Nostradamus As an Insect

A creepy thriller about a monster shaped like a giant moth that sees the future and predicts horrible disasters by interrupting everybody on their cell phones would usually find itself headed for Blockbuster. But The Mothman Prophecies , an effectively suspenseful chunk of supernatural bugaboo directed by Mark Pellington, boasts too many serious performers and top-drawer production values to dismiss so easily. It is also based on actual facts, as compiled in a best-seller by John Keel that caused a head-scratching controversy. The baffling psychic phenomena that Mr. Keel wrote about loses none of their curiosity value on film. Dramatized in a screenplay by Richard Hatem, the real events seem doubly terrifying.

Richard Gere plays John Klein, a star reporter for The Washington Post whose wife (Debra Messing) suffers a brain tumor after a car wreck that she insists was caused when a weird moth-like creature crashed into her headlights. She’s paralyzed, then traumatized by recurring nightmares and finally dies, leaving behind a devastated husband and a notebook filled with drawings of winged demons. Time passes, and Klein finds himself hypnotically lured 400 miles off course to Point Pleasant, W.Va., a rural dot on the map where other people are experiencing the same brain seizures and drawing the same creatures that his wife left behind on her deathbed. Laura Linney plays the local police chief trying to cope with the confusing events and apparitions reported by friends and neighbors, who hear howls coming from their sink drains and a garbled voice on their telephones predicting horrible earthquakes and airplane crashes.

Joining forces, the logical reporter and the pretty police officer discover energetic impulses which defy rational explanation: lightning flashes or microwaves that take the shape of a giant insect in human form, red and vampirish, complete with a black cloak. It all seems preposterous–until the insect-human’s predictions of dire tragedy come true. The reporter quits his job to devote his investigative skills to a new kind of sci-fi “scoop” that nobody will believe. Nobody, that is, except Alexander Leek (Alan Bates), a writer who ended up in a psychiatric hospital after trying to prove that these psychic “mothman prophecies” were being transmitted by alien intelligence. Is his scientific research the key to the puzzle, or has everybody landed in a lost episode of The Twilight Zone ?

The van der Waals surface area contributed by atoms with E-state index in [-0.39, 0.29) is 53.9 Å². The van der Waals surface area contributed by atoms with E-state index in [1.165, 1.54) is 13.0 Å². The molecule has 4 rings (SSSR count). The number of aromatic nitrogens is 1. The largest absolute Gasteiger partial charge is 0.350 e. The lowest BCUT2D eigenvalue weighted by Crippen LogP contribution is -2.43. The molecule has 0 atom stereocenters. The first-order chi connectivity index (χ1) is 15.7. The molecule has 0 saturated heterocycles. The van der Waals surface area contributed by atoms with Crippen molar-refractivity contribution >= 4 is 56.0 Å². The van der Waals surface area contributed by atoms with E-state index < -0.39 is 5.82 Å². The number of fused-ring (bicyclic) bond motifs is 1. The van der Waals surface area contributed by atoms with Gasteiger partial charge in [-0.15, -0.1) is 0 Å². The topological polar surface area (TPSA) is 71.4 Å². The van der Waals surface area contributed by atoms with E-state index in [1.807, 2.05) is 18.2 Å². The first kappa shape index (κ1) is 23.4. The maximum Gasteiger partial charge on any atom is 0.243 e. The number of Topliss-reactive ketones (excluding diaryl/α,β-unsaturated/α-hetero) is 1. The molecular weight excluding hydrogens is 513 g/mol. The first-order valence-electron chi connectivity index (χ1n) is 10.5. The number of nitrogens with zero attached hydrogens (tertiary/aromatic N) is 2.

The film leads up to a hair-scorching sequence on a collapsing bridge filled with hundreds of Christmas shoppers that is one of the most thrillingly staged and shot action scenes of any film in recent memory. This is a detailed re-enactment of the actual collapse of the Silver Bridge that connects Ohio and West Virginia–a real tragedy, supposedly predicted by the “mothman,” in which cars toppled into the water, killing dozens of innocent people. John Keel chronicled the event in his nonfiction book, and it is breathtakingly recreated here. Some of the bridge scene was done with a model, but a lot of it actually shows the ripping effects of mammoth, seemingly indestructible steel girders crunched beyond explanation.

Similar premonitions and prophecies have been reported in other parts of the world. The film strongly implies that there’s a powerful indication in the atmosphere that supernatural phenomena still exist–proof that an alien intelligence is alive and growing among us.

It doesn’t much matter whether you believe in all this huggermugger or not; the film is so cleverly constructed that you experience only the events as they unfolded in Point Pleasant. This is not another Blair Witch Project , where people left the cinema stunned and convinced they had just watched a documentary, only to discover later that the whole thing was a hoax. Because The Mothman Prophecies is based on real events, the special effects have the force of a sledgehammer. Mr. Gere and Ms. Linney are so persuasive that they really make you feel the impact of what happens when reasonable people are caught up in supernatural experiences that seem unbelievable. Even with your eyebrows raised and your tongue planted firmly in cheek, the whole thing gets under your skin in ways that creep you out. Buy it or not, the idea makes for a tense and exciting thriller–bizarre, maybe, but never boring.

Tom Wopat: Duke of Harmony

While Barbara Cook packs them in and knocks them out at Lincoln Center, a few other musical talents are making extraordinary waves of their own in other parts of town. Fresh from his long Broadway run in the revival of Annie Get Your Gun , Tom Wopat is conquering new terrain with a lush CD on Angel Records and an engaging New York cabaret debut at Arci’s Place (through Jan. 26) that has the whole town raving.